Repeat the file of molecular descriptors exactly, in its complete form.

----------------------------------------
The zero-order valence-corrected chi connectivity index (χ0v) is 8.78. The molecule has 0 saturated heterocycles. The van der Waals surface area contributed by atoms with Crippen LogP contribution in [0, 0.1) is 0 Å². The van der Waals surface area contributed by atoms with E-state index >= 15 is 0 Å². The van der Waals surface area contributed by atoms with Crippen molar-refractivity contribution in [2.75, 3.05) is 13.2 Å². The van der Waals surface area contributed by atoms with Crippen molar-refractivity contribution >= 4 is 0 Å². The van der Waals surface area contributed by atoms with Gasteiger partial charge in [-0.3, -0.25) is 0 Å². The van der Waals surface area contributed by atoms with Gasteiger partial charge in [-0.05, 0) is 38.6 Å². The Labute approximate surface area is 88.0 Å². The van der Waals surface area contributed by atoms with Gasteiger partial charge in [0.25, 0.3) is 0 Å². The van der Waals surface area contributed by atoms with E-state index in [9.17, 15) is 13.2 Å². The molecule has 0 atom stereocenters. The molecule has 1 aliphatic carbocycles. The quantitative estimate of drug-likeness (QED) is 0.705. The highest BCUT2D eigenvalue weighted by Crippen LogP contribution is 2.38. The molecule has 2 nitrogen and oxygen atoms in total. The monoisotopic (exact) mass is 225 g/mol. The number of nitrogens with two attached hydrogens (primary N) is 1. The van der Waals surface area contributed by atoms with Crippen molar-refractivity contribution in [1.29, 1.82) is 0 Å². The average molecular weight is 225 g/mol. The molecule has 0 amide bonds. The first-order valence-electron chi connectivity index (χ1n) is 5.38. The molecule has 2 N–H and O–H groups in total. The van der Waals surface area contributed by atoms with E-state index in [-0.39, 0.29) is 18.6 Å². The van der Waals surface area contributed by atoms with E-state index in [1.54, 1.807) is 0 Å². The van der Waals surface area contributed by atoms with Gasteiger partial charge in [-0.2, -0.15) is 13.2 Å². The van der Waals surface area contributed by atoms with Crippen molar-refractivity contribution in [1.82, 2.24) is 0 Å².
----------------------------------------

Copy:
The zero-order valence-corrected chi connectivity index (χ0v) is 8.78. The molecule has 0 saturated heterocycles. The van der Waals surface area contributed by atoms with Crippen LogP contribution in [0, 0.1) is 0 Å². The van der Waals surface area contributed by atoms with E-state index >= 15 is 0 Å². The van der Waals surface area contributed by atoms with Crippen molar-refractivity contribution in [2.75, 3.05) is 13.2 Å². The van der Waals surface area contributed by atoms with Crippen molar-refractivity contribution >= 4 is 0 Å². The van der Waals surface area contributed by atoms with Gasteiger partial charge in [-0.3, -0.25) is 0 Å². The van der Waals surface area contributed by atoms with Gasteiger partial charge in [-0.05, 0) is 38.6 Å². The Labute approximate surface area is 88.0 Å². The van der Waals surface area contributed by atoms with Gasteiger partial charge in [0.25, 0.3) is 0 Å². The van der Waals surface area contributed by atoms with E-state index in [9.17, 15) is 13.2 Å². The molecule has 0 atom stereocenters. The molecule has 1 aliphatic carbocycles. The quantitative estimate of drug-likeness (QED) is 0.705. The highest BCUT2D eigenvalue weighted by Crippen LogP contribution is 2.38. The molecule has 2 nitrogen and oxygen atoms in total. The monoisotopic (exact) mass is 225 g/mol. The number of nitrogens with two attached hydrogens (primary N) is 1. The van der Waals surface area contributed by atoms with Crippen molar-refractivity contribution in [1.29, 1.82) is 0 Å². The average molecular weight is 225 g/mol. The molecule has 0 amide bonds. The first-order valence-electron chi connectivity index (χ1n) is 5.38. The molecule has 2 N–H and O–H groups in total. The van der Waals surface area contributed by atoms with E-state index in [-0.39, 0.29) is 18.6 Å². The van der Waals surface area contributed by atoms with E-state index in [1.54, 1.807) is 0 Å². The van der Waals surface area contributed by atoms with Gasteiger partial charge in [-0.2, -0.15) is 13.2 Å². The van der Waals surface area contributed by atoms with Crippen molar-refractivity contribution in [1.82, 2.24) is 0 Å².